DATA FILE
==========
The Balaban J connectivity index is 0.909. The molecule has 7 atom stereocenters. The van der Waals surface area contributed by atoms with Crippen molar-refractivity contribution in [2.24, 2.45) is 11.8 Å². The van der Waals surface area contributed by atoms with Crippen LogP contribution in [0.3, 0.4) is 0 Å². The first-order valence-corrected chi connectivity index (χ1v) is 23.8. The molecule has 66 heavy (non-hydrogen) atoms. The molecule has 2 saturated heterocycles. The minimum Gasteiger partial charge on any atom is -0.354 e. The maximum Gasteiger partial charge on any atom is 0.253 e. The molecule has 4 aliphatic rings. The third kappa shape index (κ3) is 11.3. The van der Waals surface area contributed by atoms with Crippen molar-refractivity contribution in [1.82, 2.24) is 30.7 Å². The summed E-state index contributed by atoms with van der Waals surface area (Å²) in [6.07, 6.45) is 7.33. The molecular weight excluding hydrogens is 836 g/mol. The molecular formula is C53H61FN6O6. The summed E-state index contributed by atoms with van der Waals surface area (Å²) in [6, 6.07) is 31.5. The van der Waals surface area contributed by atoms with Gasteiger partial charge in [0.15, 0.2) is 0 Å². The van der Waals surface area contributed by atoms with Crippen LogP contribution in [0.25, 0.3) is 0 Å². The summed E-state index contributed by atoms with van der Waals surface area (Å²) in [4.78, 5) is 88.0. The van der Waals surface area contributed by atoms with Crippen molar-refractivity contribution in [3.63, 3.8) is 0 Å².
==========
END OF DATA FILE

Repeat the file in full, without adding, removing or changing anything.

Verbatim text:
The Balaban J connectivity index is 0.909. The molecule has 7 atom stereocenters. The van der Waals surface area contributed by atoms with Crippen molar-refractivity contribution in [2.24, 2.45) is 11.8 Å². The van der Waals surface area contributed by atoms with Crippen LogP contribution in [0.3, 0.4) is 0 Å². The first-order valence-corrected chi connectivity index (χ1v) is 23.8. The molecule has 66 heavy (non-hydrogen) atoms. The molecule has 2 saturated heterocycles. The minimum Gasteiger partial charge on any atom is -0.354 e. The maximum Gasteiger partial charge on any atom is 0.253 e. The molecule has 4 aliphatic rings. The third kappa shape index (κ3) is 11.3. The van der Waals surface area contributed by atoms with Crippen molar-refractivity contribution in [1.82, 2.24) is 30.7 Å². The summed E-state index contributed by atoms with van der Waals surface area (Å²) in [6.07, 6.45) is 7.33. The molecular weight excluding hydrogens is 836 g/mol. The molecular formula is C53H61FN6O6. The summed E-state index contributed by atoms with van der Waals surface area (Å²) in [6, 6.07) is 31.5. The van der Waals surface area contributed by atoms with Gasteiger partial charge in [0.15, 0.2) is 0 Å². The van der Waals surface area contributed by atoms with Crippen LogP contribution in [0.25, 0.3) is 0 Å². The summed E-state index contributed by atoms with van der Waals surface area (Å²) in [4.78, 5) is 88.0. The van der Waals surface area contributed by atoms with Crippen molar-refractivity contribution in [3.63, 3.8) is 0 Å².